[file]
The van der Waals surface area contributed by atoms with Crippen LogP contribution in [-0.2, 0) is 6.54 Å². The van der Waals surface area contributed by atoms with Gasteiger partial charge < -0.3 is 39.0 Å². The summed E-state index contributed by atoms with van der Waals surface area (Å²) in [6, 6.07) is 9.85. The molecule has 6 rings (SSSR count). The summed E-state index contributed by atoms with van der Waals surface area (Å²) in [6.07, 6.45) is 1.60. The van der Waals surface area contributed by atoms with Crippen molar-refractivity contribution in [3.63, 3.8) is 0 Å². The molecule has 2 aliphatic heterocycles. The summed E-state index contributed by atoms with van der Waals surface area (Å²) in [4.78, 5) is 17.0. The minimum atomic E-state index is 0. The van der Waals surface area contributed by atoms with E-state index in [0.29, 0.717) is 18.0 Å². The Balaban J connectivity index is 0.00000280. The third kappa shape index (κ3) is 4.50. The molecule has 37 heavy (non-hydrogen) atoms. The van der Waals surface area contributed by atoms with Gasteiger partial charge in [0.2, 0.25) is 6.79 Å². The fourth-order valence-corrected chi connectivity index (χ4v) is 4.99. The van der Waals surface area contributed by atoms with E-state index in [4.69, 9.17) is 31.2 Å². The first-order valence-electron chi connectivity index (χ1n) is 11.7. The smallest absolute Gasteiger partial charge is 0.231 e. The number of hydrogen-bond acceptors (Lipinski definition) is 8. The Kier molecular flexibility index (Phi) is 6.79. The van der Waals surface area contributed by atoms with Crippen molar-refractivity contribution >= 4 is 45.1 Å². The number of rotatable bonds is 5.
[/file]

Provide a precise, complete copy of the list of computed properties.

The van der Waals surface area contributed by atoms with Crippen LogP contribution in [-0.2, 0) is 6.54 Å². The van der Waals surface area contributed by atoms with Gasteiger partial charge < -0.3 is 39.0 Å². The summed E-state index contributed by atoms with van der Waals surface area (Å²) in [6, 6.07) is 9.85. The molecule has 6 rings (SSSR count). The summed E-state index contributed by atoms with van der Waals surface area (Å²) in [6.07, 6.45) is 1.60. The van der Waals surface area contributed by atoms with Crippen molar-refractivity contribution in [3.63, 3.8) is 0 Å². The molecule has 2 aliphatic heterocycles. The summed E-state index contributed by atoms with van der Waals surface area (Å²) in [4.78, 5) is 17.0. The minimum atomic E-state index is 0. The van der Waals surface area contributed by atoms with E-state index in [0.29, 0.717) is 18.0 Å². The Balaban J connectivity index is 0.00000280. The third kappa shape index (κ3) is 4.50. The molecule has 37 heavy (non-hydrogen) atoms. The van der Waals surface area contributed by atoms with Gasteiger partial charge in [0.2, 0.25) is 6.79 Å². The fourth-order valence-corrected chi connectivity index (χ4v) is 4.99. The van der Waals surface area contributed by atoms with E-state index in [4.69, 9.17) is 31.2 Å². The first-order valence-electron chi connectivity index (χ1n) is 11.7. The smallest absolute Gasteiger partial charge is 0.231 e. The number of hydrogen-bond acceptors (Lipinski definition) is 8. The Kier molecular flexibility index (Phi) is 6.79. The van der Waals surface area contributed by atoms with Crippen molar-refractivity contribution >= 4 is 45.1 Å². The number of rotatable bonds is 5.